Four years later, in 2011, PLUtonic took first place at ICCA Quarterfinals where Serino won the award for “Outstanding Soloist”. At the ICCA Semifinals in Berkeley, PLUtonic won third place. Again, he won the “Outstanding Arrangement”.

With such an impressive background, He’s a musician that aims to do it all; composing, lyric writing, production, guitar, piano-octave singer/bass II and alto saxophone player. His versatility doesn’t stop there. He can and has performed in congregations, choirs, orchestras, bands, and so many more. There’re many projects and dreams in his future.

As a member of the American Society of Composers, Authors and Publishers (ASCAP), he’s a musician with a business in mind. The ASCAP assists artists in ensuring they are being properly paid for their intellectual property. His work is published in both Pavane Publishing and Santa Barbara Music Publishing both have published his work. His main business is simply music and sharing that music with the world.

“I want to establish my business to help composers, and also producers, and also artists. I wanna start that project and keep with it, where we create demos from scratch, and send them off. We’re just a music laboratory, like a beat factory”, he explains.

Other ideas include a music café, film and television composition, trailer and advertisement composition, video game music rearrangements, going on tour, and so much more.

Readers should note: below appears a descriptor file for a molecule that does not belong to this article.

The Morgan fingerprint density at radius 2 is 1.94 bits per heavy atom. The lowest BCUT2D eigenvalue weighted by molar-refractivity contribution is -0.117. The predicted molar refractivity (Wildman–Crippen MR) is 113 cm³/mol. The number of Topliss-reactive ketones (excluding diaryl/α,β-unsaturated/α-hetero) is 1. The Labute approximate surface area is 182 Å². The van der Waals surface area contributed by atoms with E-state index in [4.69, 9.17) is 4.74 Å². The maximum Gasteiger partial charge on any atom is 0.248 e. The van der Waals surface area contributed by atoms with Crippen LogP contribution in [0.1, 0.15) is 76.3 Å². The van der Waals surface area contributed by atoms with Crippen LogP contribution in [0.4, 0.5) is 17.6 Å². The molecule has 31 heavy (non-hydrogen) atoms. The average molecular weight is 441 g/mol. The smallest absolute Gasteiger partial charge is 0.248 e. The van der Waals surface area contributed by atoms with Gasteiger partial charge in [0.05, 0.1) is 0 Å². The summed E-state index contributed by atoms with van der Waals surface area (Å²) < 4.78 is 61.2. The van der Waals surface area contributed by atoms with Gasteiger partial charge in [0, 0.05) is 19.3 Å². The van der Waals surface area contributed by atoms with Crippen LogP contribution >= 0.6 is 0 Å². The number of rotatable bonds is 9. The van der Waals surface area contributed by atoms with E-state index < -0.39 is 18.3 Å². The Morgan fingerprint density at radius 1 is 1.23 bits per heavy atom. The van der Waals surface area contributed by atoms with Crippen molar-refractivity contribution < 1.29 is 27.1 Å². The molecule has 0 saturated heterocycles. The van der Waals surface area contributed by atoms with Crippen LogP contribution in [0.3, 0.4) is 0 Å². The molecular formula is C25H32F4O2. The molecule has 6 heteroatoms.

“I have a lot of ideas. I want to help people share their stories in a creative way. TV and film are a passion of mine, that’s why I went to school for music composition. That’s the big dream,” Serino describes.

Having such plans makes life really hard. For many musicians, it’s difficult to find a balance between life, love and work. With so many projects on the go and in the planning stages, it’s not easy to balance all of them.

It starts with being patient with yourself and knowing what you want from your life in general not just in one particular spot. Focusing all of your energy on one aspect of life does impact the other areas.

“If that’s something that you really love when it comes to music, or whatever your passion is you don’t want to squander it. You don’t want to make it something that is not enjoyable for you, I had to let go of my past, of my obsession with music. If it’s creating a problem in your relationship, and it’s creating a problem, then is a problem”.

Passion is amazing to have but your passion isn’t the only thing that defines you. There are other aspects such as hobbies, loved ones, family, future, day to day concerns. Serino admits in an interview with Switching Styles that he was so focused on his work that he didn’t give his family the time they needed.

“I’ve been so focused on trying to make this work, that I haven’t given her the time. I didn’t really give my child the time. In order to save my marriage, I must make the conscious decision to lay down my desire for significance, which meant that I had to lay down my dreams and adopt the only dream that mattered most—to be the best husband and daddy I could be for our family,” he explains.

Love is at the basis of Serino’s actions. His passion for music is strong even if it’s not currently full-time. It’s a passion for him as much as it is love.

“You need to really look at yourself, your life, and be thankful for everything you have, and realize that, this is for me, that, what I have with music, is all bonus.”